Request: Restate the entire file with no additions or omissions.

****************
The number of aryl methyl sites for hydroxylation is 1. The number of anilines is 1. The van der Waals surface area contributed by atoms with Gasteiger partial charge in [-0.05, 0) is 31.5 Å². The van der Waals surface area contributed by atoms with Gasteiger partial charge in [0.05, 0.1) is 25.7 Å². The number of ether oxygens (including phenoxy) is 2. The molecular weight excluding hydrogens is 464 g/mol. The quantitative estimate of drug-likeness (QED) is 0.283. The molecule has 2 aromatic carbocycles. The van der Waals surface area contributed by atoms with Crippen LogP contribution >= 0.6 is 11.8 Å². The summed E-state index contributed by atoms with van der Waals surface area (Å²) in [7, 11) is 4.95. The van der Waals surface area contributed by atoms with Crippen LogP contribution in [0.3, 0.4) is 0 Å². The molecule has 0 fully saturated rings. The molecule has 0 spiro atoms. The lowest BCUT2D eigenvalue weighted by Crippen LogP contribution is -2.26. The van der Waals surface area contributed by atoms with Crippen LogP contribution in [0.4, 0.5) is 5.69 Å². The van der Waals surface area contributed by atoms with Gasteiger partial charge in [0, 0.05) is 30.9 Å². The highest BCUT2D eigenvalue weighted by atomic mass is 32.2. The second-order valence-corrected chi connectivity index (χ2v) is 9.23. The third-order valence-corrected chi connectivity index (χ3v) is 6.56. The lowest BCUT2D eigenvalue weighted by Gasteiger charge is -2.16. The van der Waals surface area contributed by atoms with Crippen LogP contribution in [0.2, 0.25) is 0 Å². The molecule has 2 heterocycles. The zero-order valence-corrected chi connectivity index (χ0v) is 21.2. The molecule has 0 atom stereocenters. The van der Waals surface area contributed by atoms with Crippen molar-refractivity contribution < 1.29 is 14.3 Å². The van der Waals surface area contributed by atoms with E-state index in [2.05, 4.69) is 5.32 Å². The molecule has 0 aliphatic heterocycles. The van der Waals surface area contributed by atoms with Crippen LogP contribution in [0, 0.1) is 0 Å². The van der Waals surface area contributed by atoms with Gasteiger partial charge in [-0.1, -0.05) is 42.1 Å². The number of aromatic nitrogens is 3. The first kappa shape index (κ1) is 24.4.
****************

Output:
The number of aryl methyl sites for hydroxylation is 1. The number of anilines is 1. The van der Waals surface area contributed by atoms with Gasteiger partial charge in [-0.05, 0) is 31.5 Å². The van der Waals surface area contributed by atoms with Gasteiger partial charge in [0.05, 0.1) is 25.7 Å². The number of ether oxygens (including phenoxy) is 2. The molecular weight excluding hydrogens is 464 g/mol. The quantitative estimate of drug-likeness (QED) is 0.283. The molecule has 2 aromatic carbocycles. The van der Waals surface area contributed by atoms with Crippen LogP contribution >= 0.6 is 11.8 Å². The summed E-state index contributed by atoms with van der Waals surface area (Å²) in [7, 11) is 4.95. The van der Waals surface area contributed by atoms with Crippen LogP contribution in [0.3, 0.4) is 0 Å². The molecule has 0 fully saturated rings. The molecule has 0 spiro atoms. The lowest BCUT2D eigenvalue weighted by Crippen LogP contribution is -2.26. The van der Waals surface area contributed by atoms with Crippen LogP contribution in [0.4, 0.5) is 5.69 Å². The van der Waals surface area contributed by atoms with Gasteiger partial charge in [0, 0.05) is 30.9 Å². The highest BCUT2D eigenvalue weighted by atomic mass is 32.2. The second-order valence-corrected chi connectivity index (χ2v) is 9.23. The third-order valence-corrected chi connectivity index (χ3v) is 6.56. The lowest BCUT2D eigenvalue weighted by Gasteiger charge is -2.16. The van der Waals surface area contributed by atoms with Crippen LogP contribution in [0.2, 0.25) is 0 Å². The molecule has 2 heterocycles. The zero-order valence-corrected chi connectivity index (χ0v) is 21.2. The molecule has 0 atom stereocenters. The van der Waals surface area contributed by atoms with Crippen molar-refractivity contribution < 1.29 is 14.3 Å². The van der Waals surface area contributed by atoms with E-state index in [2.05, 4.69) is 5.32 Å². The molecule has 0 aliphatic heterocycles. The van der Waals surface area contributed by atoms with Crippen LogP contribution in [0, 0.1) is 0 Å². The van der Waals surface area contributed by atoms with Gasteiger partial charge in [-0.1, -0.05) is 42.1 Å². The number of aromatic nitrogens is 3. The first kappa shape index (κ1) is 24.4.